July 20, 2016, by Emma Thorne
Proud father in his 100th year attends researcher’s graduation day
A very special guest accompanied University of Nottingham researcher Jane Horne to her graduation ceremony when she was awarded her doctorate this week.
Jane’s proud father Joe Tunney is in his 100th year — due to celebrate his centenary in January — was among the audience who watched his daughter graduate with a PhD in Stroke Rehabilitation on Tuesday July 19.
Dr Horne said: “Dad is probably a little older than many of the other parents who were in the audience on that day but he was every bit as proud.
“This means such a lot to me and having my dad there to see it was the icing on the cake. He is so very proud of what I have achieved and tells anyone who will listen that soon we have a doctor in the family!”
Joe added: “All credit to Jane my youngest who has worked so hard to get to where she is. She has always been funny and good company. I can’t tell you how delighted I am to still be here to celebrate with her at her graduation!”
Jane, who works as a research occupational therapist in the University’s Division of Rehabilitation and Ageing, found academic studies at school a struggle due to her undiagnosed dyslexia and left full-time education with just a handful of qualifications.
Despite this, she worked hard to develop a career as an administrative manager for the charity sector with organisations including Oxfam and Childline before deciding she fancied a change of direction.
After choosing to re-train, she also took the decision to start a family with husband Barry, leaving Northampton University in 2003 not just with a BSc in Occupational Therapy but also two young sons, Joe and Liam.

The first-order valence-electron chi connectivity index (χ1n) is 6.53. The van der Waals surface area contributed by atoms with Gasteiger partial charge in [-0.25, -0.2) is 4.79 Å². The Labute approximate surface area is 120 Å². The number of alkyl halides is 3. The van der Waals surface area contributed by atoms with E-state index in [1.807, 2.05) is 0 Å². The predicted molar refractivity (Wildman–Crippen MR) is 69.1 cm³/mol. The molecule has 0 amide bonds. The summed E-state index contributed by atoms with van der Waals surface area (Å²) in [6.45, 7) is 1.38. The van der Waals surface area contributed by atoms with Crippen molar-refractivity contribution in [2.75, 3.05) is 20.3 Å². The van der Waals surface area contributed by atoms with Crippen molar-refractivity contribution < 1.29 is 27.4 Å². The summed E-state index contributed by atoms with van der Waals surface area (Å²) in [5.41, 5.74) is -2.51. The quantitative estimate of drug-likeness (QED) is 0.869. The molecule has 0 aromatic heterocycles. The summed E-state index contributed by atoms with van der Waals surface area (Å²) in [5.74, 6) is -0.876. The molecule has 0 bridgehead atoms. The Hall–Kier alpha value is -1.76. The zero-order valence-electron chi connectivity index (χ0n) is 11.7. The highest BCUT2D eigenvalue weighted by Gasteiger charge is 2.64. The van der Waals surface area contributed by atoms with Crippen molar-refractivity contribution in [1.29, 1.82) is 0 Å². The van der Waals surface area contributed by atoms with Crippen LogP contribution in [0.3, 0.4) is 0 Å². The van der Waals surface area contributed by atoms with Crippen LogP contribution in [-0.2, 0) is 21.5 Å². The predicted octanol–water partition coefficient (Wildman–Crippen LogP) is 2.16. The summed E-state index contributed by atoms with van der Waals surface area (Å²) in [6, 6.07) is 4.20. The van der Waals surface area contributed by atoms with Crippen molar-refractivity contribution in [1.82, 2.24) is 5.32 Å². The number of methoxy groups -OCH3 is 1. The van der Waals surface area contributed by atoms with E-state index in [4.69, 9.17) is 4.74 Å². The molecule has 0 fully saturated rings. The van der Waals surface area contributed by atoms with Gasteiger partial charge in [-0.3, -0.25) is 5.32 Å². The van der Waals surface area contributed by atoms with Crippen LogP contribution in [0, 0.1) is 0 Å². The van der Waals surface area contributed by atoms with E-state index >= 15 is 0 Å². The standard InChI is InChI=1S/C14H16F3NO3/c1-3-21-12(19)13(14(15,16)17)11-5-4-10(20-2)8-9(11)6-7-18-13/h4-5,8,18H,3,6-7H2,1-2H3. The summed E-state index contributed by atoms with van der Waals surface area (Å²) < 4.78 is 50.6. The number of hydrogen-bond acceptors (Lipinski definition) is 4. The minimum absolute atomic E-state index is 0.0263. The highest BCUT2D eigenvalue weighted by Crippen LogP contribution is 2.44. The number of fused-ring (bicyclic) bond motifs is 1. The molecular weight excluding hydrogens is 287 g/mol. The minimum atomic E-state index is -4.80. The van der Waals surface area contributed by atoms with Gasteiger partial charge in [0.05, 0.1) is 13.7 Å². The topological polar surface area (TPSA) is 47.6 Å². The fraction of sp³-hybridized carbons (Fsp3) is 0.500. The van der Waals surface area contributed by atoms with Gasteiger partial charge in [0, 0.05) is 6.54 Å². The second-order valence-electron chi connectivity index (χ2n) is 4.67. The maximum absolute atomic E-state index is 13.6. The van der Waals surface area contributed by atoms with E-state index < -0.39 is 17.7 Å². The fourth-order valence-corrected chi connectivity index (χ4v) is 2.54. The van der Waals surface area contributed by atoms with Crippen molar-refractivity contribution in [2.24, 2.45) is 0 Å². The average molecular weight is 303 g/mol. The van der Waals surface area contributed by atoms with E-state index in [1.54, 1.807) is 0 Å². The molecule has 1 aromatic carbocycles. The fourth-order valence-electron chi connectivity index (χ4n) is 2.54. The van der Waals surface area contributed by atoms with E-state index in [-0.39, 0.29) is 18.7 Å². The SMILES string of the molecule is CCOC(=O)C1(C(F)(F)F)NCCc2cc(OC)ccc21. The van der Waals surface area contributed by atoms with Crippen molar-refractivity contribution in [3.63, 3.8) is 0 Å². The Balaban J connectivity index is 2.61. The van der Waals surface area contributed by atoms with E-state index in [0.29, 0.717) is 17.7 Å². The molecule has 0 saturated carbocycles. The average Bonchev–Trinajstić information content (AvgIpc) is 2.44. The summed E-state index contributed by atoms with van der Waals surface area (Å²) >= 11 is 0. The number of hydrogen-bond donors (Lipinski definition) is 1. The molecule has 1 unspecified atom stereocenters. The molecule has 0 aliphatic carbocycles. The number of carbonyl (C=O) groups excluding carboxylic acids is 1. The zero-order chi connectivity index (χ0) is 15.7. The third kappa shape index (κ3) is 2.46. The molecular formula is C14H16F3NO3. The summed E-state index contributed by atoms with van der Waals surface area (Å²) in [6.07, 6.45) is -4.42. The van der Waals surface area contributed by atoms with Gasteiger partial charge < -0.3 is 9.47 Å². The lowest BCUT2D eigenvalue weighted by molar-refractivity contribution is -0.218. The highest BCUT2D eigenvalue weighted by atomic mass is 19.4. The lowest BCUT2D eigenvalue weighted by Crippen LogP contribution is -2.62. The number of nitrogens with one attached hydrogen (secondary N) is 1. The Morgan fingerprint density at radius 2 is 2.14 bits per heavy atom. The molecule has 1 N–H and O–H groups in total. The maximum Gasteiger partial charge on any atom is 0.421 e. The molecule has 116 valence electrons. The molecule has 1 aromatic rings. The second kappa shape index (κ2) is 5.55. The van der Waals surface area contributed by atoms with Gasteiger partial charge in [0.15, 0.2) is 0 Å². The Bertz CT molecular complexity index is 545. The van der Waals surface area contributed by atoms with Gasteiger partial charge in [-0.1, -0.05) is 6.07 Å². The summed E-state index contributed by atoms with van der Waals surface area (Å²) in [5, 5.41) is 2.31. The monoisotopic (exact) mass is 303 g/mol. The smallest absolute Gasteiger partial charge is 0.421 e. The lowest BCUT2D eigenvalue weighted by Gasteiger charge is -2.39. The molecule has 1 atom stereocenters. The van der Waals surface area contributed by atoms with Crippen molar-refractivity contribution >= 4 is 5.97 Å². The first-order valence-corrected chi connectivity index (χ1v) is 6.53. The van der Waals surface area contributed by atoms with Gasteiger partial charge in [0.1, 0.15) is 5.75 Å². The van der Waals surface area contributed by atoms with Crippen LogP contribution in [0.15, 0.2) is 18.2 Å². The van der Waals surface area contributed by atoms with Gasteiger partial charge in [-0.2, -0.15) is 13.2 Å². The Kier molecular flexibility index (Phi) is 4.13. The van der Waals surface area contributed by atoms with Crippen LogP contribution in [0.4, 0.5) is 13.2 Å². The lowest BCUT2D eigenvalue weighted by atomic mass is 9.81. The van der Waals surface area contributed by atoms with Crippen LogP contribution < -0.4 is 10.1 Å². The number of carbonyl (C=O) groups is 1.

Missed graduation – first time around
Unfortunately, her parents were travelling in the United States at the time and were unable to attend the graduation ceremony for her first degree, something which Jane and dad Joe have always regretted.
After a period of time working as an occupational therapist at Nottingham University Hospitals’ Queen’s Medical Centre and City Hospital, Jane was offered the opportunity to join the research team led by Professor Pip Logan in 2009, working on the Getting Out of the House project which looked at the impact of occupational therapy interventions on patient recovery and independence following a stroke.
Three years ago she began studying for her PhD which has centred on the development of a new measure for assessing the confidence levels of people who have experienced stroke, funded with a fellowship from the charity the Stroke Association.
In a tragic coincidence, while Jane was working on her project, writing up her findings from her research, her mother Teresa suffered a massive stroke from which she never recovered passing away nine months later in August 2014.
Jane added: “Mum was my inspiration, kind and generous with a love of retail therapy! In addition to raising five children she was a nurse by profession. Love, laughter and compassion were the things she considered important — I will endeavour to follow in her footsteps!”
At the age of 99 years old, Joe lives independently in West Bridgford, is fit and healthy and still enjoys a good game of golf.